Growing a person takes a lot of energy (just ask expectant moms). From the first trimester to your due date, pregnancy can mean waves of fatigue that slow you down or leave you feeling exhausted. This goes double for women who are pregnant with children already in tow.

While it’s tempting to grab a cup (or three) of joe for a little pick-me-up, there are some concerns — namely, the large amount of caffeine found in coffee.  

Caffeine During Pregnancy

Most doctors agree that moderate caffeine consumption during pregnancy — or less than 200 milligrams per day — is probably safe, though more research is needed. While studies have shown caffeine does cross the placenta (meaning that if mom drinks it, the baby drinks it, too), there’s currently no reason to believe that small amounts of caffeine will have huge effects on growing babies.

Large-scale studies specifically looking at caffeine and the risk for miscarriage and early labor didn’t find any cause for concern for women who consume small amounts, though health experts still aren’t sure about whether any amount of caffeine can impact a baby’s growth.

For this reason, the Centers for Disease Control and Prevention stops short of telling pregnant women to avoid caffeine entirely — instead recommending they limit their daily amount. The American College of Obstetricians and Gynecologists agrees, advising expectant moms to stick to less than 200 milligrams a day to be safe.

Caffeine in Common Products

What 200 milligrams a day looks like in practice will depend on a lot of factors. How much caffeine is in any one cup of coffee can vary, based on the type of roast, how it’s brewed, and how strong it is.

For example, an 8-ounce cup of brewed coffee made in a standard coffee pot typically has around 95-165 milligrams of caffeine, while an espresso clocks in at around 47-64 milligrams. A latte or mocha, on the other hand, contains about 63-126 milligrams.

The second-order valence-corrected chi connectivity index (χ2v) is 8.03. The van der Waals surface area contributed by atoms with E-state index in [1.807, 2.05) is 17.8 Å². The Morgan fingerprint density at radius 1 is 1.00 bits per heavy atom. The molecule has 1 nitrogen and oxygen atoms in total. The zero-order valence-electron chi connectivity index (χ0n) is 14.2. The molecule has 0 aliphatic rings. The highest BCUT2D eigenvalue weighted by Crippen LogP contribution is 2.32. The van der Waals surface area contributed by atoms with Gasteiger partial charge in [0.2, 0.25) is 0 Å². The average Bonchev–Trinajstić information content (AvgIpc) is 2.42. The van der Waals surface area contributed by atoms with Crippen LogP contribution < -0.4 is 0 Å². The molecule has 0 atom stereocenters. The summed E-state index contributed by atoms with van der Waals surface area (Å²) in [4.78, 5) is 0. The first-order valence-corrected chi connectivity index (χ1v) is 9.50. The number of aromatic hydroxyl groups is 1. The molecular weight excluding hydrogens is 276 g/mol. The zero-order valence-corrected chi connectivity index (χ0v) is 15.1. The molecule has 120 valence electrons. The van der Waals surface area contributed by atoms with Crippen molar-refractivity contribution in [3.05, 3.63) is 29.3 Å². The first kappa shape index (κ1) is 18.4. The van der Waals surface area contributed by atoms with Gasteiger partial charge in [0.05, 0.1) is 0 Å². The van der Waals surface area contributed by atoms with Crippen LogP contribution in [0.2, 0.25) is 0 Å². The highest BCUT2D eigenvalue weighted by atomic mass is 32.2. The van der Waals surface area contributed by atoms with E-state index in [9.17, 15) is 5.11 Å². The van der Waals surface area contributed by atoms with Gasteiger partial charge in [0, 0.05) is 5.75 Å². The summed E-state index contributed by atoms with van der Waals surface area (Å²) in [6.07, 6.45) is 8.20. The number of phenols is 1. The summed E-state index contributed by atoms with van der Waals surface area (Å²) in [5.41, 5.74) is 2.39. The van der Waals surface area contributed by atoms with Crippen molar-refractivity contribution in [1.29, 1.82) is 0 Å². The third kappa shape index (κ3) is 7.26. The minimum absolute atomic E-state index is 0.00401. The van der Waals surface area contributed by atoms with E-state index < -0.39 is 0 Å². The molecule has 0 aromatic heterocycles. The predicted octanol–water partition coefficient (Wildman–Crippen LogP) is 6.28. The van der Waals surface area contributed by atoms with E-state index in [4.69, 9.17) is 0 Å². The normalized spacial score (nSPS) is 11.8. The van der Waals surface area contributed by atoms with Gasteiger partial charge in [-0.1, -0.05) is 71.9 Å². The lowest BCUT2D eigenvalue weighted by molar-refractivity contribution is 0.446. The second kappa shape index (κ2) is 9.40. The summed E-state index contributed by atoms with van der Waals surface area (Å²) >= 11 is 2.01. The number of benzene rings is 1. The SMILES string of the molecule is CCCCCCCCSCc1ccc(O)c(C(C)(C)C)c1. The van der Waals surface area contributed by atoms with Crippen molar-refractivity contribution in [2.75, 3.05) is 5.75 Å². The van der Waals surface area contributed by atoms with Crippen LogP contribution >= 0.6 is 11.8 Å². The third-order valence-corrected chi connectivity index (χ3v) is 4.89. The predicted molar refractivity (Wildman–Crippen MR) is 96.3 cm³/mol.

Coffee isn’t the only drink with caffeine, however. Black or green teas, as well as most sodas (like Coke or Dr Pepper) have about 24-48 milligrams in a standard serving. Energy drinks have some of the widest ranges, containing anywhere from 27-164 milligrams of caffeine. Even decaf coffees and teas have roughly 2-5 milligrams in them.

Foods can also be sources of caffeine. Granola bars, ice cream, and fitness shakes can all contain small-to-large amounts, and a serving of chocolate — especially dark chocolate — can have as much caffeine as a latte.

Currently, the amount of caffeine in manufactured foods isn’t required by law to be included on nutrition labels in the United States, so it can be tough to know just how much caffeine is in any one product. Some chain coffee shops like Starbucks, however, do provide caffeine information on their website. But if you aren’t sure how much you’re getting, sticking to just one small cup of coffee a day — and avoiding foods with coffee or chocolate in them — will likely keep you under that 200 milligram threshold.